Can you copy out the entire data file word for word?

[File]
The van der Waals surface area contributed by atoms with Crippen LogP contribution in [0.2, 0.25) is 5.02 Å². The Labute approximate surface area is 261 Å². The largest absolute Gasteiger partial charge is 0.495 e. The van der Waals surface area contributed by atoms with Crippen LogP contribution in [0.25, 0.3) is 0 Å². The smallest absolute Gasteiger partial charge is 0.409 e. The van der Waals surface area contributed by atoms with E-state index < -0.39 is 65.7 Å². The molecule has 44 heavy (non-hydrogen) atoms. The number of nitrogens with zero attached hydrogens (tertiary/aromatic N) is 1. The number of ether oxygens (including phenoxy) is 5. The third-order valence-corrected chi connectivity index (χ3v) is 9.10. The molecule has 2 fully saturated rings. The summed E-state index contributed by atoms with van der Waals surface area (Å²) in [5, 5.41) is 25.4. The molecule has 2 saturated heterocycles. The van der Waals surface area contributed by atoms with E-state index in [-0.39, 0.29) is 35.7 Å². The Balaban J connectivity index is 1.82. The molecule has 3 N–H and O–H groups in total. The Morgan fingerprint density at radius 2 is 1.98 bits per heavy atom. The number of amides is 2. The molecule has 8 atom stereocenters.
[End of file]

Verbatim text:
The van der Waals surface area contributed by atoms with Crippen LogP contribution in [0.2, 0.25) is 5.02 Å². The Labute approximate surface area is 261 Å². The largest absolute Gasteiger partial charge is 0.495 e. The van der Waals surface area contributed by atoms with Crippen LogP contribution in [0.25, 0.3) is 0 Å². The smallest absolute Gasteiger partial charge is 0.409 e. The van der Waals surface area contributed by atoms with E-state index < -0.39 is 65.7 Å². The molecule has 44 heavy (non-hydrogen) atoms. The number of nitrogens with zero attached hydrogens (tertiary/aromatic N) is 1. The number of ether oxygens (including phenoxy) is 5. The third-order valence-corrected chi connectivity index (χ3v) is 9.10. The molecule has 2 fully saturated rings. The summed E-state index contributed by atoms with van der Waals surface area (Å²) in [5, 5.41) is 25.4. The molecule has 2 saturated heterocycles. The van der Waals surface area contributed by atoms with E-state index in [-0.39, 0.29) is 35.7 Å². The Balaban J connectivity index is 1.82. The molecule has 3 N–H and O–H groups in total. The Morgan fingerprint density at radius 2 is 1.98 bits per heavy atom. The number of amides is 2. The molecule has 8 atom stereocenters.